60+ logo.60+ logo. [Source: 60 Plus Association]An anti-health care reform television ad designed to frighten seniors into believing that so-called “death panels” will have government officials choosing to terminate them (see August 7, 2009, August 10, 2009, and August 10, 2009) is produced by a supposedly “non-partisan seniors advocacy group.” However, in fact the group is led, organized, and funded by senior Republican operatives. The ad says in part that health care reform will, for seniors, “mean long waits for care, cuts to MRIs, CAT Scans, and other vital tests. Seniors may lose their own doctors. The government, not doctors, will decide if older patients are worth the cost.” The organization that produced and released the ad is called the “60 Plus Association,” or “60+,” a registered non-profit organization that claims to be non-partisan. The president of 60+ is Jim Martin, a former official for the National Conservative Action Committee and another group, Americans Against Union Control of Government. The honorary chairman of 60+ is Roger Zion, a former Illinois Republican congressman whom the group’s site calls “one of Washington’s leading spokesman for the conservative cause.” When 60+ began running ads against prescription drug reform a few years ago, the American Association of Retired Persons (AARP) discovered that, in the organization’s words, “virtually all of their largest contributions in recent years have come from the same source—the nation’s pharmaceutical industry.” John Rother of AARP will confirm that 60+ is “funded primarily by corporate interests, especially pharmaceuticals.” Speaking to MSNBC’s Rachel Maddow, he says that 60+ and other anti-reform groups are specifically targeting seniors. “I don’t think you can look at those commercials and not conclude that seniors are the target of a very intentional scare campaign,” he says. “And many seniors, of course, are worried about change because they depend on Medicare. They are perhaps not in the greatest of health, and they definitely want to know that Medicare will be there, their doctor will be there when they need it. So, change can be a little scary.… It certainly makes me angry because, you know, there are real issues and people should be engaged in this debate. But to scare people, to raise these bogus issues, to intentionally mislead a big part of the population is—you know, it’s a subversion of democracy.” Rother adds: “[W]e’ve looked at this bill and we read every page, we’ve concluded that the bills proposed in the Congress would be good for seniors, would actually help them afford their medications better, make sure that doctors are there when they need them. So, we feel there’s nothing to be scared about in the actual legislation.” In 2003, the pharmaceutical giant Pfizer paid 60+ to organize opposition against prescription drug reform in Minnesota and New Mexico. 60+ in turn hired a PR firm, Bonner & Associates, which according to the AARP “specializes in ‘Astroturf lobbying’” (see April 14, 2009, April 15, 2009, May 29, 2009, July 27, 2009, August 4, 2009, August 5, 2009, Before August 6, 2009, August 6, 2009, and August 6-7, 2009). Bonner paid employees to call residents of those states and, identifying themselves as volunteers for 60+, urge them to oppose the legislation. 60+ also has ties to former Republican lobbyist Jack Abramoff, who directed Native American tribes to donate to 60+ in return for Republican support in Congress. 60+ has also lobbied in favor of approving the storage of nuclear waste at the infamous Yucca Mountain, Nevada, storage site. Maddow says: “[T]he campaign against health care reform in this country is being brought to you by professional, corporate-funded, Republican-staffed political PR operations. In this case, an organization that promotes itself as non-partisan but appears to be anything but. These are professional PR operatives that are scaring real Americans with increasingly paranoid and kooky lies about health care. And they’re getting rich in the process, thanks to the largess of extremely interested parties who are more than willing to pay for their services.” [MSNBC, 8/11/2009; MSNBC, 8/12/2009]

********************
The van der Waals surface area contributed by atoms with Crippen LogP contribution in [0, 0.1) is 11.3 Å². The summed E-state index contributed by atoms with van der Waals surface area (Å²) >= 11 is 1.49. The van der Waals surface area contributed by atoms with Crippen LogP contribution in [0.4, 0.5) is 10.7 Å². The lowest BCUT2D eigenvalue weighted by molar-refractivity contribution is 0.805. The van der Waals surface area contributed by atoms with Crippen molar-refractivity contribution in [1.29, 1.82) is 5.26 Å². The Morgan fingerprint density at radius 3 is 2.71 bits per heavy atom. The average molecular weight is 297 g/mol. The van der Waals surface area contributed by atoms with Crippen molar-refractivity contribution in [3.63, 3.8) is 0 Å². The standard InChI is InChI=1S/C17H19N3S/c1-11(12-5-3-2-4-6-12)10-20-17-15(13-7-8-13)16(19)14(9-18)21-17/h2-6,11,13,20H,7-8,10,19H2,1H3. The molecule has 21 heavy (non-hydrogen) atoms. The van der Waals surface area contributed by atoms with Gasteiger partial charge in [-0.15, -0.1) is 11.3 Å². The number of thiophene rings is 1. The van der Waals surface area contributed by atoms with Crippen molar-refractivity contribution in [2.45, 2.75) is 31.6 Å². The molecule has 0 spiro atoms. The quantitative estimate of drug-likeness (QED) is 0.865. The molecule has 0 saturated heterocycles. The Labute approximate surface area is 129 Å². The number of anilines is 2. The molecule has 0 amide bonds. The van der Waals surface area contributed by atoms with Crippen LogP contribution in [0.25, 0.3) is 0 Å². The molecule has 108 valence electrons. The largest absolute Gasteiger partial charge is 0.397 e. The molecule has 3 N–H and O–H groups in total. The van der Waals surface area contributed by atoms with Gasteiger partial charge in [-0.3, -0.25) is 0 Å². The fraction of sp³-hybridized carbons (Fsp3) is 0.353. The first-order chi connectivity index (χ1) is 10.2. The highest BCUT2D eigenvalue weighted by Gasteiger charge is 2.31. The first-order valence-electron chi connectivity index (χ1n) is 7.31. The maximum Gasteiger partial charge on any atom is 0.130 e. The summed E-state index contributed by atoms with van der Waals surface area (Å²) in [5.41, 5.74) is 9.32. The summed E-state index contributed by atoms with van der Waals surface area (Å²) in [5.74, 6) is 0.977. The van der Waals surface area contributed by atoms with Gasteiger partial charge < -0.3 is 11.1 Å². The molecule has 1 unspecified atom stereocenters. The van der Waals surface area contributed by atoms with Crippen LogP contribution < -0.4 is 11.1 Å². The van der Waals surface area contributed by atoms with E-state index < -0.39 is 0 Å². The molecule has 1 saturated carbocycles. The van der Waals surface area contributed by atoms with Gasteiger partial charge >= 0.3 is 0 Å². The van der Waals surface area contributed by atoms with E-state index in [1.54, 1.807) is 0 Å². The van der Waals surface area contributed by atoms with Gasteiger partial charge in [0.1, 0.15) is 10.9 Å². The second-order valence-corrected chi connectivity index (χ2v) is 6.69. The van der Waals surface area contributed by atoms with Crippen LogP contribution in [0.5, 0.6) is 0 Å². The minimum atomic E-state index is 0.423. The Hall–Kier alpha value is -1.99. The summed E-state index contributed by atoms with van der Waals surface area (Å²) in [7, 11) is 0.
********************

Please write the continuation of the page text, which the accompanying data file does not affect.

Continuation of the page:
Entity Tags: John Rother, 60 Plus Association, American Association of Retired Persons, Jim Martin, Roger Zion, Rachel Maddow

Timeline Tags: US Health Care, Domestic Propaganda, 2010 Elections

Representative Ginny Brown-Waite (R-FL), who a month ago said that the Obama administration’s ideas on health care reform would send a message to senior citizens to “drop dead,” says that the idea of “death panels” as touted by former Governor Sarah Palin (R-AK) and others (see July 16, 2009, August 7, 2009, and August 10, 2009), is untrue. Brown-Waite opposes the Democrats’ health care reform in the House because it would cut funds from the Medicare Advantage program, costing some senior citizens more money. Of the so-called “death panels” provision, Brown-Waite notes, “It doesn’t say that they’re going to receive counseling on euthanasia, that’s not what it says.” And, she adds, lawmakers are not considering “some of the gruesome options opponents are slinging around as scare tactics” (see July 24, 2009). “I do not believe that Americans would ever accept end-of-life care advice that included any form of ways to end one’s life.” Some conservative anti-reform protesters now consider Brown-Waite a “Democratic collaborator” for her comments, but she has won praise from the American Association of Retired Persons (AARP) for exposing Palin’s “death panel” rhetoric as a lie. “She put principle first and laid out the facts,” the AARP notes in a news release. [Ocala Star-Banner, 8/11/2009]

Entity Tags: Ginny Brown-Waite, American Association of Retired Persons, Sarah Palin, Medicare, Obama administration

Timeline Tags: US Health Care, Domestic Propaganda